Three years after writing Generation X - Tales for an Accelerated Culture, Coupland has become the sole voice, prophet, apostle - the critical epithets vary in their extravagance - of twentysomething America; the first writer, he says, to explore the mundane, middle-class reality of over-educated but under-stimulated post-boomer suburbanites. Or, to paraphrase the young East and West Coast intellectuals who have adopted him, he is the wonder boy of post-modern ennui.
His success seems unlikely to be fleeting. Life after God, eight short stories about young men and women struggling to make sense of the delayed transition from adolescence to disappointing adulthood, is already on the San Francisco Chronicle bestseller list and is the hottest item this week at Kepler's. He is the latest catch of the self-consciously brainy Washington DC political weekly, the New Republic, to which he is now a regular contributor.
Viewers of the rock-video station, MTV, are being plied with a series of 30-second channel promos that star Coupland uttering passages of his book in a variety of post-modern settings. And some literary critics venture comparisons with Hemingway and Salinger.
But he is controversial also, especially among the established gurus of American youth culture: the advertising executives of Madison Avenue and the editors of Rolling Stone magazine. They question whether the age group Coupland defines as those 'born in the late 1950s and 1960s', aged up to the mid-thirties, can be lumped together and called the X Generation in the way of post-war babies, the 'boomers'. It may be a threat to them because as a marketing target the anti-glamorous Coupland style is unpromising. Nor do X- ers respond to the familiar Sixties and Seventies icons on which magazines such as Rolling Stone are predicated. 'Eric Clapton? Who gives a shit?' exclaims Coupland.
Jan Wenner, the millionaire publisher of Rolling Stone, did not want to attack Coupland, whom he claims, surprisingly, not to have read. But on the generation question, he lets rip. 'It's time to drive a stake though this odious phrase, Generation X,' he declares, arguing that there is little to separate the twentysomethings from his own boomer age group in terms of social concerns and even musical tastes. 'The idea that there is a new generation gap filled with resentment is empty-headed nonsense spouted by self-styled pop culture theorists and opportunistic media critics,' he says.
Coupland denies that in writing Generation X he was setting out to define an age group, let alone become its spokesman. 'I live my life, I write about my life, no one else's, and the people in my orbit and in no one else's,' he insists. Now essential campus reading around the country, the book plots the fortunes of three young 'slackers', who cut loose from their home environments and boring but socially acceptable jobs, and come together in Palm Springs where they share their fears, tell each other stories and exist on 'McJobs' - 'low-pay, low- prestige, low-benefit, no-future jobs in the service industry'. Their language is loaded with cynicism and irony.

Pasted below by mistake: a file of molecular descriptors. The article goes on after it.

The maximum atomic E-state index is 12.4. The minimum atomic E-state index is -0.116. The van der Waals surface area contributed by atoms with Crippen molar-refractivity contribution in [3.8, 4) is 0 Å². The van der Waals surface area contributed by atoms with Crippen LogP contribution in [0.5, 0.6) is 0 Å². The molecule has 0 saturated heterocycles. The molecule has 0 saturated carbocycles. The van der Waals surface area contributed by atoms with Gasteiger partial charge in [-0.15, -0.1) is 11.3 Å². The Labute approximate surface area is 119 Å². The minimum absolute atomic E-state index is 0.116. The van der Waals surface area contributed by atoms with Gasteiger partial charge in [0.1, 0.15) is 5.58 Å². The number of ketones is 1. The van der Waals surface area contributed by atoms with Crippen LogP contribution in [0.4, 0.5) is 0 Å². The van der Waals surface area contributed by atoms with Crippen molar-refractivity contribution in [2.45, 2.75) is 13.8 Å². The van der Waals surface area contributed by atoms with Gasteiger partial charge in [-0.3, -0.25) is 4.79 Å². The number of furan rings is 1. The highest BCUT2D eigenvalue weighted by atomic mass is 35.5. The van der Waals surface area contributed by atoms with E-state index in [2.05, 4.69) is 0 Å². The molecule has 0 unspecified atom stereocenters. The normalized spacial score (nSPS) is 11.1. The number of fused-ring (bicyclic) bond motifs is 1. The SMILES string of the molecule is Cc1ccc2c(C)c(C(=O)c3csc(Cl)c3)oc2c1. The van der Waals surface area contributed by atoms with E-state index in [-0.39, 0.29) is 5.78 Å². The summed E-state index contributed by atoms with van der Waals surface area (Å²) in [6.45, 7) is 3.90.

It is this new culture of irony, brought on by an unrelenting exposure to the media and especially to television - the electronic babysitter - that divides the twentysomethings from older generations, argues Coupland. 'Young people are never going to be without irony again. That's one of the psychological fall-outs of media bombardment when you're young. Because you see life being posited in a certain way with a certain resolution and a certain codification and then you see life as it is lived, which is messy and ugly and boring.'
Coupland attributes the refusal of Rolling Stone to acknowledge him to what he calls the 'social schism between those people, like myself, who, like 1,000 tea-bags in a pot of hot water, were steeped in the media culture, and people like my parents or even those boomer somethings, who weren't. There are a lot of older people who wish I would go away.'
Life after God is a more philosophical and possibly even more introspective book than X. The tone, Coupland says, is the result partly of a 'blizzard' of personal losses - the deaths of friends or family, he does not elaborate - he has recently suffered. The book's jacket tells readers: 'You are the first generation raised without religion.' This is a phenomenon, which, according to Coupland, helps to explain the sense he and those he knows have of being adrift without a religious, moral or ideological anchor.
Whatever doubts marketing analysts or Wenner may have about the Generation X label, Coupland's fans back at Kepler's harbour none. Don Miller, 23, who has a McJob as a hospital orderly in Stanford, says: 'I think people my age are rarely written about and the observations he makes are really right on.' And, of a girl who had sat next to him and had objected to the 'X' label, he says: 'It was so funny, because I recognised her immediately as a character from one of his books.'
So what's next for Coupland? He says he is going to London: 'I want to learn how to affect a British accent.' He does not explain why.